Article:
Image copyright AP
Image caption More than 20,000 refugees, mostly women and children, fled Srebrenica in the days before the massacre
Image caption Srebrenica refugees: the massacre has been called the worst atrocity on European soil since the Holocaust

"I felt like my chest was tightening, I felt like the oxygen in my lungs was being squeezed out, I felt physically sick. I don't think I can even begin to imagine what their suffering has been, their pain," she says.

During the three day visit the group spoke to survivors and were shown where the killings took place.

It was organised by the charity Remembering Srebrenica and the Armed Forces Muslim Forum, which was established in 2014 to build stronger links between the military and the Muslim community.

'Unity and peace'

Imam Asim Hafiz is a religious advisor to the Ministry of Defence and helped set up the group.

"The forum was established very soon after the murder of Drummer Lee Rigby," he explains.

"We wanted to send a delegation which is made up of Muslims in the community, Muslims and non-Muslims serving in the forces to go on a journey together - a journey which talks about acceptance, unity and peace."

Image copyright Poonam Taneja
Image caption Members of the British armed forces visited graves in Srebrenica and Sarajevo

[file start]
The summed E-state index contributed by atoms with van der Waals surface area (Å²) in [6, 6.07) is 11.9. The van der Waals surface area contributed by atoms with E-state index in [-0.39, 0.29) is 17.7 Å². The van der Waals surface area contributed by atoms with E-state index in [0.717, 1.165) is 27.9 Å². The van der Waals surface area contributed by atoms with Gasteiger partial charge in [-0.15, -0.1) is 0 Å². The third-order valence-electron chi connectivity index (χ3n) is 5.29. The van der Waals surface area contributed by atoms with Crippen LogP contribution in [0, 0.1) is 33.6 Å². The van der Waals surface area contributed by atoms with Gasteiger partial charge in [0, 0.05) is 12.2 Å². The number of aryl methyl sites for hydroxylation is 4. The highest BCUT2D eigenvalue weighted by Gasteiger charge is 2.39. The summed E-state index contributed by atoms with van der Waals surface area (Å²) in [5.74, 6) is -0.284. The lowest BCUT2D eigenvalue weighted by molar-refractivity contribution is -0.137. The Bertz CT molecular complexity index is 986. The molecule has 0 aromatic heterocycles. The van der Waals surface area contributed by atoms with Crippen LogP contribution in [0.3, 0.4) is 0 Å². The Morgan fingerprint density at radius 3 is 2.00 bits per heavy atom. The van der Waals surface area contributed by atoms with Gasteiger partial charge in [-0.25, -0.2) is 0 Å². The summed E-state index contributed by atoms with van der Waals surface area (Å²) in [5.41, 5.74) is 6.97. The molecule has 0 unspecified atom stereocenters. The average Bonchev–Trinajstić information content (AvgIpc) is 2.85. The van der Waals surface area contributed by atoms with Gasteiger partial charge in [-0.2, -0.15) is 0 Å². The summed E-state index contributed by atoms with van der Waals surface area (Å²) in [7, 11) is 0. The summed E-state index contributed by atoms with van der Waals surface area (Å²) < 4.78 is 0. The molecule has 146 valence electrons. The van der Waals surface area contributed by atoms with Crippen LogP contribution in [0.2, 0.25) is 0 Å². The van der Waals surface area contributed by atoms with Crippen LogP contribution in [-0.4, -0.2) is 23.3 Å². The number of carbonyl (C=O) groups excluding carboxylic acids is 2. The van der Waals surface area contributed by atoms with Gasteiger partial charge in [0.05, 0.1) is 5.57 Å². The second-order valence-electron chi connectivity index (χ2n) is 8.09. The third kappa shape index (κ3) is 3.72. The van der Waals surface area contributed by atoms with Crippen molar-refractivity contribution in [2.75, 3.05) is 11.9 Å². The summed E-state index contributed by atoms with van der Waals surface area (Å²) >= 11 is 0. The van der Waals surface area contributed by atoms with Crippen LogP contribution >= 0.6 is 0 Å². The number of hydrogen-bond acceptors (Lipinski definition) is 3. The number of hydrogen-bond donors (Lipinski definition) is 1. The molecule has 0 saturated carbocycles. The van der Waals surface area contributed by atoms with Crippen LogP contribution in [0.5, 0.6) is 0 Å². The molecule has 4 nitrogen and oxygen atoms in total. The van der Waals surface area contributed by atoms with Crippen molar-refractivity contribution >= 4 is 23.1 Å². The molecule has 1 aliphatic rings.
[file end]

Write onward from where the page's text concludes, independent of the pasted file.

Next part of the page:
The visit has the backing of senior defence officials. But for Captain Naveed Muhammed the journey has been a personal one.

"Being a Muslim, it had an impact on so many fronts, we were talking to the mothers dressed in headscarves, we prayed under the roof of the courtyard and the fact that these men and boys were murdered for being Muslims, that adds many layers of anger and sympathy.

The 20th anniversary of the Srebrenica massacre will be marked with a special ceremony in July. Senior figures are expected to be here for it.

But for the relatives of the thousands of victims, no world figure is likely to ease the pain that many of them still carry.

"I don't know how to hate, yet every day I mourn. I'm sad for all the victims here behind you and every day I ask why this had to happen" says Hatidza Mehmodovic.


Timeline of Srebrenica siege

Image copyright AP

6-8 July 1995: Bosnian Serb forces start shelling Srebrenica enclave

9 July: Bosnian Serbs step up shelling; thousands of Bosnian Muslim refugees flee to Srebrenica

10 July: Dutch peacekeepers request UN air support after Bosnian Serbs shell Dutch positions. Large crowds of refugees gather around Dutch positions

11 July: More than 20,000 refugees flee to main Dutch base at Potocari. Serbs threaten to kill Dutch hostages and shell refugees after Dutch F-16 fighters bomb Serb positions. Bosnian Serb commander Ratko Mladic enters Srebrenica and delivers ultimatum that Muslims must hand over weapons

12 July: An estimated 23,000 women and children are deported to Muslim territory; men aged 12-77 taken "for interrogation" and held in trucks and warehouses

13 July: First killings of unarmed Muslims take place near village of Kravica. Peacekeepers hand over some 5,000 Muslims sheltering at Dutch base in exchange for the release of 14 Dutch peacekeepers held by Bosnian Serbs

14 July: Reports of massacres start to emerge

Timeline of Srebrenica siege: